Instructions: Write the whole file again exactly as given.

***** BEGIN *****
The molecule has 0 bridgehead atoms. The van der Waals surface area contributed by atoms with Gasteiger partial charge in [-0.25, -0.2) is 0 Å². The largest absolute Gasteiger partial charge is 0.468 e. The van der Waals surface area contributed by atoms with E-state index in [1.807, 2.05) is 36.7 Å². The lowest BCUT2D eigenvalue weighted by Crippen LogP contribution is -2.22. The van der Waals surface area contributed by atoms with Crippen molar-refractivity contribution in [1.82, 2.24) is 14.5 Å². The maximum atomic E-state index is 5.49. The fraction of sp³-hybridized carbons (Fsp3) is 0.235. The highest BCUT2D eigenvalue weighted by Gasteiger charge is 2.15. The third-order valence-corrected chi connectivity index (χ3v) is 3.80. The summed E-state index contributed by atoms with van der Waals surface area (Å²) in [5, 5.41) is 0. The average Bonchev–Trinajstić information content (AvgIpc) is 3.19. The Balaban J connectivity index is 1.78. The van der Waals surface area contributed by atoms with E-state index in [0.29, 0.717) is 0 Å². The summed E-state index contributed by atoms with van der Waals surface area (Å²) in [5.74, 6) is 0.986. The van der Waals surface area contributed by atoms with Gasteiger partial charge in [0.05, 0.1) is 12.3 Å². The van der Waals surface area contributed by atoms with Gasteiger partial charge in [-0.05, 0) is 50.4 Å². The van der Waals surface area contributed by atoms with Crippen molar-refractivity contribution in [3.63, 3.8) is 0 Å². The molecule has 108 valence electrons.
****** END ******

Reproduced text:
The molecule has 0 bridgehead atoms. The van der Waals surface area contributed by atoms with Gasteiger partial charge in [-0.25, -0.2) is 0 Å². The largest absolute Gasteiger partial charge is 0.468 e. The van der Waals surface area contributed by atoms with E-state index in [1.807, 2.05) is 36.7 Å². The lowest BCUT2D eigenvalue weighted by Crippen LogP contribution is -2.22. The van der Waals surface area contributed by atoms with Crippen molar-refractivity contribution in [1.82, 2.24) is 14.5 Å². The maximum atomic E-state index is 5.49. The fraction of sp³-hybridized carbons (Fsp3) is 0.235. The highest BCUT2D eigenvalue weighted by Gasteiger charge is 2.15. The third-order valence-corrected chi connectivity index (χ3v) is 3.80. The summed E-state index contributed by atoms with van der Waals surface area (Å²) in [5, 5.41) is 0. The average Bonchev–Trinajstić information content (AvgIpc) is 3.19. The Balaban J connectivity index is 1.78. The van der Waals surface area contributed by atoms with E-state index in [0.29, 0.717) is 0 Å². The summed E-state index contributed by atoms with van der Waals surface area (Å²) in [5.74, 6) is 0.986. The van der Waals surface area contributed by atoms with Gasteiger partial charge in [0.05, 0.1) is 12.3 Å². The van der Waals surface area contributed by atoms with Gasteiger partial charge in [-0.05, 0) is 50.4 Å². The van der Waals surface area contributed by atoms with Crippen molar-refractivity contribution in [3.63, 3.8) is 0 Å². The molecule has 108 valence electrons.